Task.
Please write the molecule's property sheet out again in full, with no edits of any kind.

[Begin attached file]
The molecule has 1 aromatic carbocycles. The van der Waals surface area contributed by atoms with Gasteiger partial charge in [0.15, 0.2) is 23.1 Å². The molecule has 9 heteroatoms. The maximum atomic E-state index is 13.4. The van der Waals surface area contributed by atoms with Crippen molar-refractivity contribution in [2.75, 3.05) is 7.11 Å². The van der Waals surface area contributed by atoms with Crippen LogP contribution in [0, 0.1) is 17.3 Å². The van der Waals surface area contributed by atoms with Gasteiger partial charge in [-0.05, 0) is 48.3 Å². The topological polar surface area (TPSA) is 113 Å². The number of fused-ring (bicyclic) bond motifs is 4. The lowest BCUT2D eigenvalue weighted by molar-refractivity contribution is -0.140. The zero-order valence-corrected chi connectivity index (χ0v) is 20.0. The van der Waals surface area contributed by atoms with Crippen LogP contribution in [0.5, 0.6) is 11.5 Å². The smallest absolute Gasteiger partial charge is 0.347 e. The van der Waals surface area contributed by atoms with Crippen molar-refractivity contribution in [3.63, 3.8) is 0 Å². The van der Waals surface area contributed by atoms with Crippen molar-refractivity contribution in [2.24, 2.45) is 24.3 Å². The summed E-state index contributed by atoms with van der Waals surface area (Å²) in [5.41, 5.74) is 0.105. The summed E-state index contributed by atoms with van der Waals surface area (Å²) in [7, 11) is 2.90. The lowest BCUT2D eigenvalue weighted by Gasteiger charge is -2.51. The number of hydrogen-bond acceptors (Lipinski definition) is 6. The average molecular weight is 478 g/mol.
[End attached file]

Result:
The molecule has 1 aromatic carbocycles. The van der Waals surface area contributed by atoms with Gasteiger partial charge in [0.15, 0.2) is 23.1 Å². The molecule has 9 heteroatoms. The maximum atomic E-state index is 13.4. The van der Waals surface area contributed by atoms with Crippen molar-refractivity contribution in [2.75, 3.05) is 7.11 Å². The van der Waals surface area contributed by atoms with Crippen LogP contribution in [0, 0.1) is 17.3 Å². The van der Waals surface area contributed by atoms with Gasteiger partial charge in [-0.05, 0) is 48.3 Å². The topological polar surface area (TPSA) is 113 Å². The number of fused-ring (bicyclic) bond motifs is 4. The lowest BCUT2D eigenvalue weighted by molar-refractivity contribution is -0.140. The zero-order valence-corrected chi connectivity index (χ0v) is 20.0. The van der Waals surface area contributed by atoms with Crippen LogP contribution in [0.5, 0.6) is 11.5 Å². The smallest absolute Gasteiger partial charge is 0.347 e. The van der Waals surface area contributed by atoms with Crippen molar-refractivity contribution in [3.63, 3.8) is 0 Å². The van der Waals surface area contributed by atoms with Crippen molar-refractivity contribution in [2.24, 2.45) is 24.3 Å². The summed E-state index contributed by atoms with van der Waals surface area (Å²) in [5.41, 5.74) is 0.105. The summed E-state index contributed by atoms with van der Waals surface area (Å²) in [7, 11) is 2.90. The lowest BCUT2D eigenvalue weighted by Gasteiger charge is -2.51. The number of hydrogen-bond acceptors (Lipinski definition) is 6. The average molecular weight is 478 g/mol.